We’re rapidly approaching the end of the year, a time when we begin to think about what we’re going to do in the coming year. If you’re like me, your thoughts are probably turning to things like starting or expanding a small business, finding a way to earn money without having to go to work for someone else. But it’s one thing to think and fantasize about leaving your job and striking out on your own, it’s a whole different barrel of monkeys to actually do it.
There are some people who are cut out to be entrepreneurs, and others who aren’t. Much as we would like to believe that all we need is a good idea, some start up funds, and maybe a few employees to help us get things off the ground, there is more to it than that. Some of us just don’t have what it takes in order to be successful as a business person.
How can you determine if you have the right traits to be a small business owner? Why, the same way we determine all personality characteristics nowadays: an online test! *canned sitcom laughter* Seriously, though, there are places to look to see what traits most entrepreneurs share. I like the one from Georgia State, myself, although our old friend, the Small Business Administration, has a checklist of their own.
Of course, since you’re already here, I may as well share the completely unofficial, based only my own experiences (including those with this very blog), Amateur Financier list of Entrepreneurial traits. *canned audience cheering* If you are seeking to start your own small business, you should ask yourself the following questions before you get started:
Are you willing to work hard?
Probably the biggest determinate of the success of your enterprise (at least, of the ones in your control) is how much sweat and elbow grease you’re willing to put into your business or other venture. I’ve yet to hear of a business that requires little time and effort while still providing substantial monetary benefits (not counting various infomercial claims, of course). Starting a small business is like investing, putting in time in order to generate a profit in the future. Working on your business will require significant time, as much as a full-time job in many cases, if not more. If you are unable to put this level of effort into your enterprise, you’d likely be best served with a less time consuming investment, in something like mutual funds.
Are you a self-starter?
This is an important trait, one that goes hand in hand with out last trait. When you have your own business, there’s not going to be anyone looking over your shoulder, telling you what to do, setting deadlines, and providing regular feedback. You’ll need to be your own taskmaster, cheerleader, and manager, or your enterprise will simply fall apart if you don’t force yourself to keep your nose to the grindstone. (Well, if you have a spouse, they might help you to stay on task, but that all depends on whether they support your enterprise.) If you aren’t up for this level of work, you’ll be much better off finding a job you like, preferably at a stable company, gradually building up your savings and investments. (In spite of what Robert Kiyosaki would have you believe, gradually saving and investing while working a regular job is a perfectly reasonable and successful method of becoming rich.)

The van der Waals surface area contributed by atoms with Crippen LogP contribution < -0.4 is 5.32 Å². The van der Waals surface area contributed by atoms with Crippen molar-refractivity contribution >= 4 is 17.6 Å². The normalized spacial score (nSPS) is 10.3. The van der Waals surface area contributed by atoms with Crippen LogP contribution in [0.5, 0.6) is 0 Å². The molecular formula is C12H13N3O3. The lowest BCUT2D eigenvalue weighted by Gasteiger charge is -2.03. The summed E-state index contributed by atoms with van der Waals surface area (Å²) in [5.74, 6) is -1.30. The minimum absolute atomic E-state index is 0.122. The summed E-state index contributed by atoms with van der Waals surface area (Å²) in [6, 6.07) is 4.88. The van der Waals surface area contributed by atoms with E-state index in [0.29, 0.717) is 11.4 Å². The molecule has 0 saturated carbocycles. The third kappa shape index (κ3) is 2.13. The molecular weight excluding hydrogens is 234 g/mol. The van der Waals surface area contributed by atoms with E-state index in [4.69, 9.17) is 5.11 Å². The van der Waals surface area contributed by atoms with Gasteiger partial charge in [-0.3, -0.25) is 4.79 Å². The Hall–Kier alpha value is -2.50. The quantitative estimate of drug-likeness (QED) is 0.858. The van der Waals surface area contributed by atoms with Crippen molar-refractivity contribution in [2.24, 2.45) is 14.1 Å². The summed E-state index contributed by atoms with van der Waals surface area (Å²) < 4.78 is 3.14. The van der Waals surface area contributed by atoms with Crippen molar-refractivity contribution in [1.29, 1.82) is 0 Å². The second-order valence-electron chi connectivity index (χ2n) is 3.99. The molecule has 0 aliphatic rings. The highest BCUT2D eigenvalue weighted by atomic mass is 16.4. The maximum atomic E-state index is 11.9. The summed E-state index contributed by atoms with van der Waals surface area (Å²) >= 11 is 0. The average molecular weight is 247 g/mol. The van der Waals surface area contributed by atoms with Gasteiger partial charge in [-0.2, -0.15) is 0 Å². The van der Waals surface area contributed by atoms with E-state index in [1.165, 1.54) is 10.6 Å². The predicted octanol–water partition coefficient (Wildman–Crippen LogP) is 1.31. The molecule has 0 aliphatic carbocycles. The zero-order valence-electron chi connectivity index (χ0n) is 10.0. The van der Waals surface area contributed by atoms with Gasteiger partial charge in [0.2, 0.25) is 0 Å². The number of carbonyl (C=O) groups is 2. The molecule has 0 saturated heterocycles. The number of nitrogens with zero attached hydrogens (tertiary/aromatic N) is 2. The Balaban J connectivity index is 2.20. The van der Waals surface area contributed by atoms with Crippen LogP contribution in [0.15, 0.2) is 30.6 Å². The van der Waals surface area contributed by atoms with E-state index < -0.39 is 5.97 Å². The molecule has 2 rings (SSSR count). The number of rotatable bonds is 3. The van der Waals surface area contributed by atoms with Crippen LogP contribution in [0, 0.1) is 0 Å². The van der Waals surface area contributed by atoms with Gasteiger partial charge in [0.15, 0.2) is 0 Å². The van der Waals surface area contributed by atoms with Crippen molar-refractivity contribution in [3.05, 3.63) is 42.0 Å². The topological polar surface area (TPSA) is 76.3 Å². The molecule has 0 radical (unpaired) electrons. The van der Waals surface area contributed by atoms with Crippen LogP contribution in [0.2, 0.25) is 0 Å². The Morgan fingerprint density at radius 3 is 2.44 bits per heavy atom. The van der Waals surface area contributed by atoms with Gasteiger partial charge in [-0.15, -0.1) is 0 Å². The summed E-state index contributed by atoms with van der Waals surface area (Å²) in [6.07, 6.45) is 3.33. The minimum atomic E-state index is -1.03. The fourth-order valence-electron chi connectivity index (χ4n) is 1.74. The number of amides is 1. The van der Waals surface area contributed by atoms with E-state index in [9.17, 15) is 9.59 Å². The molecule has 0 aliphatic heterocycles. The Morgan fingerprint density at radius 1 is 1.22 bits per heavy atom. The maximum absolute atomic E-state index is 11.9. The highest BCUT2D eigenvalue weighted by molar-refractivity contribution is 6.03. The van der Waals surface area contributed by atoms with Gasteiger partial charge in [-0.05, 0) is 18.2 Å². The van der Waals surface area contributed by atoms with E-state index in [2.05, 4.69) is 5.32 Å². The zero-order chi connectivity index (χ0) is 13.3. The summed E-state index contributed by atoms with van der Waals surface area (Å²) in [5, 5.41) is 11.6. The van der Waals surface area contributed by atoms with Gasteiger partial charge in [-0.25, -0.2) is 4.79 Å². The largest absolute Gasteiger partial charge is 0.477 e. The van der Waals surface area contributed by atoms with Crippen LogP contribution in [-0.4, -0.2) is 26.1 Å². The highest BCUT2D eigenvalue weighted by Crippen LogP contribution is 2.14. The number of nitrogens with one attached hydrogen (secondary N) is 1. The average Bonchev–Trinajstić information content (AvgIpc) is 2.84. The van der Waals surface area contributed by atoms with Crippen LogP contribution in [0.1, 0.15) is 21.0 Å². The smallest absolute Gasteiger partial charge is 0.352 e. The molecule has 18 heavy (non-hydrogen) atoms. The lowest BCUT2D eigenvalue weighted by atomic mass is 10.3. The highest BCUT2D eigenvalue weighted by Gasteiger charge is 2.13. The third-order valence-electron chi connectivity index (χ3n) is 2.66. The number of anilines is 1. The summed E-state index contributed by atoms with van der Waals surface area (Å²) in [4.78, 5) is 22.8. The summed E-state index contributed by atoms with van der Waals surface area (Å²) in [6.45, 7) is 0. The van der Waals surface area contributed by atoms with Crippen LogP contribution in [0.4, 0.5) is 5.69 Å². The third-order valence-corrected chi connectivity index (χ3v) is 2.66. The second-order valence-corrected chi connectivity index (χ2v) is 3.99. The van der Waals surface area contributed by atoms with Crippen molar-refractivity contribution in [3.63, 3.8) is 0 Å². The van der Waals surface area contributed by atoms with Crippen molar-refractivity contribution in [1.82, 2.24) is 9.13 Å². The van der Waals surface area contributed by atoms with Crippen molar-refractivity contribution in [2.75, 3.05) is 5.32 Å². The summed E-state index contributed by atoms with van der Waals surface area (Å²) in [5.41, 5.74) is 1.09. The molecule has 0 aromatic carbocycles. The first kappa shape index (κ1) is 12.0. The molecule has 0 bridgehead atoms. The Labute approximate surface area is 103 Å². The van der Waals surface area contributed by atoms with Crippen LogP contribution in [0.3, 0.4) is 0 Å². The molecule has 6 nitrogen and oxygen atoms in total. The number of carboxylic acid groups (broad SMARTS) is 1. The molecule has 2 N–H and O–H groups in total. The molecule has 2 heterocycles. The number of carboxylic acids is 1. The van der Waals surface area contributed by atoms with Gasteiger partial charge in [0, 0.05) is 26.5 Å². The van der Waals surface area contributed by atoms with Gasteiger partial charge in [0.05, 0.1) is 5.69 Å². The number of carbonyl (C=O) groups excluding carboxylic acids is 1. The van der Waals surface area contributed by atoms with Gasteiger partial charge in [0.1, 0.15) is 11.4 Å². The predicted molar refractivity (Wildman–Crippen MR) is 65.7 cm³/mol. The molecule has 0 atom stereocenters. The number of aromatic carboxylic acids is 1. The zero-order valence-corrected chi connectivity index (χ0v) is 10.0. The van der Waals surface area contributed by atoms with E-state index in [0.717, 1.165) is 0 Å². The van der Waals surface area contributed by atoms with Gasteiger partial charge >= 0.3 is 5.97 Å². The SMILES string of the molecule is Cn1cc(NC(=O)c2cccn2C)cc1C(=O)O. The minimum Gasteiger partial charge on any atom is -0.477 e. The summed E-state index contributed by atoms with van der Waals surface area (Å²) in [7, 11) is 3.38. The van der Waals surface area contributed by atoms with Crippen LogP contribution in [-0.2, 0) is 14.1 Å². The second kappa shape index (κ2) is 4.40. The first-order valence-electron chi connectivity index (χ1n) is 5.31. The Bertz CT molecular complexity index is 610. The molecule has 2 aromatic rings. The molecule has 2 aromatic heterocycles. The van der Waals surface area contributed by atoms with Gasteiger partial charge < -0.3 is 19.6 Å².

Are you willing (and able) to fail?
Let’s be honest, many businesses end up failing. Stores don’t get customers, manufacturers don’t get orders, even blogs sometimes find themselves not getting much traffic in spite of the bloggers’ best efforts. As an entrepreneur, you need to be able to accept these failures, learn from them, and move on with your next venture, and keep doing this until you find success. As for the ‘able’ part of this question, you need to be prepared for what will happen if your enterprise fails. Do you have adequate cash reserves to fall back on? Do you have a back up plan if your business isn’t a success (or isn’t a success as quickly as you’d hope)? Is your family going to be provided for should things take a turn for the worse? Ensuring that you know what do if things go wrong is important to guaranteeing you can try your hand at your own business without wounding your rump.
Are you confident in your enterprise?
Sorry if that last point brought you down, but hopefully your reaction was, ‘I’m prepared for the worst, but my business WILL achieve success’. Being confident in what you are doing may not automatically lead to success, but giving up on your business before its time is a surefire way to guarantee failure. The confidence you experience will help determine how much work you put into the business, how inspired any workers are, how much help you will offer to customers, and will generally improve your business’s chances.
Are you creative?
Creativity is one of those nebulous characteristics, which many people attempt to define with only moderate success. For our purposes, one of the major advantages of creativity is being able to deal with the many issues that will arise in the course of owning a business. Problems and difficulties will arise while running a business, and not all of them will have obvious, textbooks solutions. Being able to use your creativity in order to come to solutions for your problems is an important trait, one which is all but necessary if you start a small business and need to figure out how to solve problems. Learn, grow, and advance your skills, and you’ll end up coming out ahead. (See? Spend long enough discussing entrepreneurship, and even a pessimist ends up looking at the bright side of life.)
There you have it; meet these five requirements, and in my opinion, you’ve got a pretty good foundation (that is, yourself and your tendencies) to start building up your business. Good luck, and enjoy the life of a small businessperson.
(PS. To verify my identity to Technorati, I need to put this code up on the site to verify my identity: QAWWAA6GXBVG Soon, I’ll be Technorati bound!)